News / Science & Technology

Melting Arctic Triggers Re-arrangement of Marine Life

This Pacific gray whale, spotted off the coast of Israel in 2010, most likely was able to migrate into the Mediterranean as the result of the shrinking of Arctic sea ice due to climate change.
This Pacific gray whale, spotted off the coast of Israel in 2010, most likely was able to migrate into the Mediterranean as the result of the shrinking of Arctic sea ice due to climate change.

Multimedia

Audio
TEXT SIZE - +
Rosanne Skirble

About the same time early humans were learning to make fire, a tiny marine plant disappeared from the Atlantic Ocean. Now, some 800,000 years later, it’s back.

The microscopic algae was previously blocked by Arctic ice. However, melting glaciers have opened a channel for the algae to make the trip from the Pacific Ocean, where it is abundant.  

Open waters

The last time water flowed free between the Pacific and Atlantic was two to three million years ago, says oceanographer Philip Reid of the Sir Alister Hardy Foundation for Ocean Science.

“And other species in the Atlantic were almost certainly made extinct and there is the danger that this could happen again. If the ice retreats further, as is expected, within possibly 40 years time, the whole of the Arctic Ocean could be ice-free in summer months of the year.”

Deep sea sediment cores confirm that the tiny species of plankton called Neodenticula seminae hasn’t been seen in the Atlantic Ocean in 800,000 years.
Deep sea sediment cores confirm that the tiny species of plankton called Neodenticula seminae hasn’t been seen in the Atlantic Ocean in 800,000 years.

Reid, who reported the event in the Journal Global Change Biology, says the algae  - which plays a key role in helping absorb carbon from the atmosphere in the Pacific - is now well established in the Atlantic, as far south as New York.  

It’s unknown whether the changes are having an impact on other species. What’s more significant, he says, is that it is an indicator of change and of what we might see in the future.

One thing is certain. Arctic ice is melting at an accelerating rate and the oceans are warming. Studies show the last six years - between 2005 and 2010 - were the warmest years recorded in the Arctic since measurements began in 1880.

Curious comeback

Another curious event was the appearance, last year, of a Pacific grey whale in the Mediterranean Sea.

Grey whales, once common in the Atlantic, were hunted to extinction 300 years ago, says Katja Philippart, a marine biologist with the Royal Netherlands Institute of Sea Research.  She says the most plausible explanation for the grey whale’s appearance is the opening of the Arctic waters.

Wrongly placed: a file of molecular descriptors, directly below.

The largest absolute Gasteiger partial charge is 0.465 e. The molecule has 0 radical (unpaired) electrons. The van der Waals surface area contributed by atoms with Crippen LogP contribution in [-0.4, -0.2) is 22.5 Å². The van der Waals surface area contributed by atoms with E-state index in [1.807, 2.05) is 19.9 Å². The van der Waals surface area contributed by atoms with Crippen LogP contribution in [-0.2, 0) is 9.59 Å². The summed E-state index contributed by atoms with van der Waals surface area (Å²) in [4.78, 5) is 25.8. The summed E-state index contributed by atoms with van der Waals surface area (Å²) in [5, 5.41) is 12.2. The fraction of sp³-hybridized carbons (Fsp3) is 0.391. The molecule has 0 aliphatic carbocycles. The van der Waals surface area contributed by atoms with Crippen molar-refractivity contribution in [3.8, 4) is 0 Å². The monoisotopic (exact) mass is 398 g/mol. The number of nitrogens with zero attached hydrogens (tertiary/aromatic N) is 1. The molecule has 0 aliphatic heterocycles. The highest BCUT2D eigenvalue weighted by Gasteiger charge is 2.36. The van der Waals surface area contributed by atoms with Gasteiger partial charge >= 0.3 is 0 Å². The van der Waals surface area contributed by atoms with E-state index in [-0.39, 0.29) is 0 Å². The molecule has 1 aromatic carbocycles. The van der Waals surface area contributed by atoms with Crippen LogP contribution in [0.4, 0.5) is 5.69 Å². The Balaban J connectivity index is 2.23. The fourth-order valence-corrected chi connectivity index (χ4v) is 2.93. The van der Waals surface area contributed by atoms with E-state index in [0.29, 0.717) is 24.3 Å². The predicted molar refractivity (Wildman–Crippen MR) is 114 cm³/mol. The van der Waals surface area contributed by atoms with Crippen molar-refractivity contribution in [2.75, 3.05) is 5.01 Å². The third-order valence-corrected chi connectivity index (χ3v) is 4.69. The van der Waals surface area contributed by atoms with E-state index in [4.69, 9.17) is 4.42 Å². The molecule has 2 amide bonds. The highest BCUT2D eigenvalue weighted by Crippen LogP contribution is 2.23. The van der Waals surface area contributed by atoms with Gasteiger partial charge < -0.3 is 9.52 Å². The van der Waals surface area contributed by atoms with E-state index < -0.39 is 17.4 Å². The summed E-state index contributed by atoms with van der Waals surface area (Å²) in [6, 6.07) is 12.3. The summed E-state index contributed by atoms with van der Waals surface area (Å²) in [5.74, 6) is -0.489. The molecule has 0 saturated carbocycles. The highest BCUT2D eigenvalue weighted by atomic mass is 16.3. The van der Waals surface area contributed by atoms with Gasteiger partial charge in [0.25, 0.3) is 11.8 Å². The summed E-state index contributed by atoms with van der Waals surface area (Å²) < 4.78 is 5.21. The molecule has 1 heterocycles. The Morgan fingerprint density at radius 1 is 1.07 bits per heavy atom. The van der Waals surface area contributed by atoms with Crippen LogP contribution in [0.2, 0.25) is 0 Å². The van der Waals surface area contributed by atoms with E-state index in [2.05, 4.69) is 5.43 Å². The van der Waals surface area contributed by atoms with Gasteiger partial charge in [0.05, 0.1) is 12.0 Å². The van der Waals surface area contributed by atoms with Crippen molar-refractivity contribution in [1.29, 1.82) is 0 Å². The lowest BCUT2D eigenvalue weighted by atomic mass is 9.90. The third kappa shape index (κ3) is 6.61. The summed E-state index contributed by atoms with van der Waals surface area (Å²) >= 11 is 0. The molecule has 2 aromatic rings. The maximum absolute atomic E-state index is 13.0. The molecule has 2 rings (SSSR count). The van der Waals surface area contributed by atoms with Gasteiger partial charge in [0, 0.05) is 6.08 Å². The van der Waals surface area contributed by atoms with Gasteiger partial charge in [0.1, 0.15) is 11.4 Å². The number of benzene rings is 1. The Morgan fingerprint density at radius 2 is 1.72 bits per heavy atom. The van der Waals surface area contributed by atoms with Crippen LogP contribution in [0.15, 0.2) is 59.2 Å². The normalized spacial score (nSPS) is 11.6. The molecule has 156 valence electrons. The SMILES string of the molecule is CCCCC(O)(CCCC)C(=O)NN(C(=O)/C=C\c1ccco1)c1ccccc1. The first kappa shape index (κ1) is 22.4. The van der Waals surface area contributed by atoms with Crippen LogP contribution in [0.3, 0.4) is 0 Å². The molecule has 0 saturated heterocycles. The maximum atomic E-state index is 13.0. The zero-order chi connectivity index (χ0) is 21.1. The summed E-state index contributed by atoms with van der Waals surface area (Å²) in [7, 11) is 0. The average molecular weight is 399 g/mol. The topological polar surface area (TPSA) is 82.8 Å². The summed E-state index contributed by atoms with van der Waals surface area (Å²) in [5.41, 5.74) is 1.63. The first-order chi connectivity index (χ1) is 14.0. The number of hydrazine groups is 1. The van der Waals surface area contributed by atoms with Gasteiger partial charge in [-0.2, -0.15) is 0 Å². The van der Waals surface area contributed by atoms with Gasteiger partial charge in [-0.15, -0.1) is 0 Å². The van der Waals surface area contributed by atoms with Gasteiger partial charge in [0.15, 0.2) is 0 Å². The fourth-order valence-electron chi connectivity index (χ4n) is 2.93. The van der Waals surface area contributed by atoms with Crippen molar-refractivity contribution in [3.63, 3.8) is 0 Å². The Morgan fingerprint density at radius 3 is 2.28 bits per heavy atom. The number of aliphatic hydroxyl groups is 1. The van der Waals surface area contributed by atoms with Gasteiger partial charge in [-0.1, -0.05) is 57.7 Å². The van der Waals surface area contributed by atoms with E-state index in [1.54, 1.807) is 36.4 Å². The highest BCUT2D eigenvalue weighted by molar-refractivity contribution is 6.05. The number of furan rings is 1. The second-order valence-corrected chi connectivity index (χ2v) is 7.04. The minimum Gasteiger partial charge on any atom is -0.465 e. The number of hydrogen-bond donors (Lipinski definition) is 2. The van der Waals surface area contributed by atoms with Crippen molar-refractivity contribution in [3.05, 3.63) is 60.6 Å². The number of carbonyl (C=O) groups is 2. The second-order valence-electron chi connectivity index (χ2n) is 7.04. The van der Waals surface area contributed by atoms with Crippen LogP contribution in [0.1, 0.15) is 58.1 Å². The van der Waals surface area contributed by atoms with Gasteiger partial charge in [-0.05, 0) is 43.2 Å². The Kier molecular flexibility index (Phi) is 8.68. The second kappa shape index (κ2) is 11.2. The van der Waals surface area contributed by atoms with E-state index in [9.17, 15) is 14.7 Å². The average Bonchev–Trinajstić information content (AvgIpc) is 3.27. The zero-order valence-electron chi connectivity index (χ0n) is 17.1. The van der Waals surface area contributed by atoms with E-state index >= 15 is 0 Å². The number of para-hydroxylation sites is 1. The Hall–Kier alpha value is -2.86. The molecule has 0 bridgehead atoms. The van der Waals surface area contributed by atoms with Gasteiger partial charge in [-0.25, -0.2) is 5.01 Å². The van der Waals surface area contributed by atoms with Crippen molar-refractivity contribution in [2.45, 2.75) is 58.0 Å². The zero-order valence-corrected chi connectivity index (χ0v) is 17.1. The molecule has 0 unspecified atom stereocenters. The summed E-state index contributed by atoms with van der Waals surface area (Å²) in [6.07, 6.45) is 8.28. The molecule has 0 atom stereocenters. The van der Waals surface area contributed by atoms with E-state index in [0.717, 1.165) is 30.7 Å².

Philippart is coordinator of the Climate Change and European Marine Ecosystem Research Project or CLAMER, a joint effort among 17 marine institutes in 10 European countries.

CLAMER is gathering data from 300 climate-related studies from the last 13 years that focus on Europe’s oceans and coastal waters as well as the Mediterranean, Baltic and Black Seas.

Timing shift

Philippart observes three broad trends: the opening of the arctic, the movement of sea life northward and the shift in timing of how animals and plants grow.

The breeding success of the Atlantic puffin is impacted by warming seas.
The breeding success of the Atlantic puffin is impacted by warming seas.

Warmer waters and other changing conditions mean some prey species are no longer available when their predators need them.

Philippart cites the example of the Atlantic puffin, a seabird that breeds off the coast of Norway.  

“They lay their eggs at such a time that if the chicks need food, the young herring is passing along the coastline and they take it and bring it to the young," she says. "But the recent advancement of this timing of the herring, so now the herring passes before the chicks are hatched from the eggs, meaning that once the chicks are there and hungry the herring has already passed and the puffins don’t have the herring anymore to feed to their young.”

Mixed consequences

Overall, Philippart says, the CLAMER studies show that this re-arrangement of marine life will likely have mixed consequences.

“It could be for the good. It could be for the worse.  It could be different from area to area. So some places stocks are declining and other areas stocks are growing and that makes it hard.  So we can only indicate: Be prepared for change.”

Philippart adds that it is important to continue ocean research to determine how best to adapt to the inevitable climatic changes.

Project CLAMER concludes with an international conference in Brussels in September.